Thomas Jefferson Papers

To Thomas Jefferson from Beesly Edgar Joel, 9 February 1781

From Beesly Edgar Joel

Williamsburg Feby. 9th 1781.


In consequence of your Letter, and approbation I proceded with the utmost rapidity to this place. After a delay of five or six days, (the usual fatality attending our service) for Captain Maxwell, I wrote to General Nelson pointing out the necessity of expidition in an affair of this nature; and obtain’d an Order on the Ship-Yard, to be supplyed with such necessarys, and workmen, as I should demand. I found no vessel here but the dragon, which had lain many month under water; by the advice of, and Assurance of Mr. Cole she was totally unfit for service, I by the assistance of the Commanding Officer of the Navy proceded to raise her up, and in five days had the pleasure to see her in forwardness for the intended service. Contrary winds detain’d me in the river untill the 6th. Ult. when having procured a Pilot I got under way to run out, but was by his ignorance, and inattention run on the Bar where she lay three days. During this time, forgetting the station in which I have hitherto moved, but anxious only for the service of a country in whose cause I have engaged, and who have suffer’d so much disgrace by the present procedings of the Enemy, I cond[escended] even to the meanest employments of a common Sailor, sharing in every fategue, and injuring my constitution which you can easy immagine is none of the most indelicate. Hitherto I had informed Genl. Nelson of my procedings both by Letter, and by Mr. Cole. You cannot immagine my surprise, when yesterday Just as I was going down, (after having remain’d without rest for three nights on service) to receive the inclosed. You must pardon Sir, the freedom I am going to take in a few observations my duty to myself obliges me to make.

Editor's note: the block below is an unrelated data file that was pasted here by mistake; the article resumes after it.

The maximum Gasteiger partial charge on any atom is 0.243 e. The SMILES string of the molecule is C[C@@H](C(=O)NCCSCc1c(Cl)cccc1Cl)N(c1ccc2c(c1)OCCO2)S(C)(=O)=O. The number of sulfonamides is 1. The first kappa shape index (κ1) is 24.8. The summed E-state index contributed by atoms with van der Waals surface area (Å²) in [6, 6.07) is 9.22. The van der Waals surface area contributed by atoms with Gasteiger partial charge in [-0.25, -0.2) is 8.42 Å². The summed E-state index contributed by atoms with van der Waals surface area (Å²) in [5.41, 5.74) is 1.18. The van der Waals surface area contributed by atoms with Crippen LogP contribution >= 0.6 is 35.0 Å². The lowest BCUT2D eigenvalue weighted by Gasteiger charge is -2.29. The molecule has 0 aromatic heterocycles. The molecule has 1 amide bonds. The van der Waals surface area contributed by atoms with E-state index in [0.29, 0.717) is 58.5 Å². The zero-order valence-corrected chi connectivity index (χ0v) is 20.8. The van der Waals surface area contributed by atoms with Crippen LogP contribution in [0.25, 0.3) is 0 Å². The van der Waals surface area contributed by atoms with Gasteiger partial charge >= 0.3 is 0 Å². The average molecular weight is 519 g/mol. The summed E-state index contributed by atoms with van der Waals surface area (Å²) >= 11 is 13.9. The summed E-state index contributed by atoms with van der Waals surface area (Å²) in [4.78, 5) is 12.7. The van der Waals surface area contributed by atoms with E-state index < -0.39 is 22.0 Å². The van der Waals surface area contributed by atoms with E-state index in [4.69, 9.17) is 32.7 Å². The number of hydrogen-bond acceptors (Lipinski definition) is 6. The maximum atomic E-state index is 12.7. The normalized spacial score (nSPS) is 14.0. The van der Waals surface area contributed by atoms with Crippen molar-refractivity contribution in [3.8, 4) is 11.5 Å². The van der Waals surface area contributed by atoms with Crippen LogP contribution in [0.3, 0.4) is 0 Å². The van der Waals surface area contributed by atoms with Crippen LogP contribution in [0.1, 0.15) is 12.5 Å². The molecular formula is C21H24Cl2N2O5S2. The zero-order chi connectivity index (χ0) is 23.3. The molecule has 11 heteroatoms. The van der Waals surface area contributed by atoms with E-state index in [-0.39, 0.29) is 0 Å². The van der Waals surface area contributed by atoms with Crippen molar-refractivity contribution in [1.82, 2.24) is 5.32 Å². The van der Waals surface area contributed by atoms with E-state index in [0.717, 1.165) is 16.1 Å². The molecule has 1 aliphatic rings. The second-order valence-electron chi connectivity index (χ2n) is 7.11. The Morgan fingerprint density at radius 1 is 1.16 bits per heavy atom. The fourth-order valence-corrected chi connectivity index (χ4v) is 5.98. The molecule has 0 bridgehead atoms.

It is Sir generally the case, when a man animated perhaps by a spirit, more enterprizing than the most part of his Fellow creatures; puts himself in the Front of danger, he meets with every obstruction which delay, or want of Judgment can throw in his way.

General Nelson was no stranger to my conduct. If he disaproves of it; why not stop it in the Bud? But at the instant when ev’ry thing was prepar’d, and I ensured of success was going to proced on an enterprize, beyond the resolution of every one; to be thus stop’t is surly strange! and must cast a shade on me which to prevent, you must allow me, to give to the Public a circumstantial account of my conduct; of my Offer, assiduity, exertion, and design, that the People of this country may see, I dared to serve them, And the Enemy in their laugh at the abortion of the scheme, may not Join my name to the objects of their ridicule. Schemes out of the common Line, either for the danger, or singularity of the attempt, untill crown’d with success is beyond the comprehension of the vulgar. But from you or Genl. Nelson who move in more exalted spheres other steps are to be expected. If this prevention of my proceeding, issues from a doubt of my success, I can convince the world of the falacy of their arguments who pretend to deny it. The Dragon is now from the preparations made in her unfit for any other service; I shall anxiously wait for your orders to go down with her, and allow me to observe if succesfull she will be of more service than the whole fleet have hither to been, which now lays, and I fear will remain so totally unprepared, and useless. The World must now be a judge of my intentions. Virginia must acknowledge that without an Idea of reward I have offer’d myself a victim for her service, satisfied should I escape with honor I hope to throw on her. Let them know this and then Judge whether such a design deserves encouragement or obstructions.

I have the honor to be with unfeigned respect your Ob. H Svt.,

B: Edgar Joel

RC (Vi); addressed: “On Service His Excellency the Governor”; endorsed.

Your letter: Joel may refer here to TJ’s letter to Nelson, 16 Jan., q.v.; see also Nelson to TJ, 7 Feb.; TJ to Nelson, 13 Feb.; TJ to Joel, 14 Feb. 1781.

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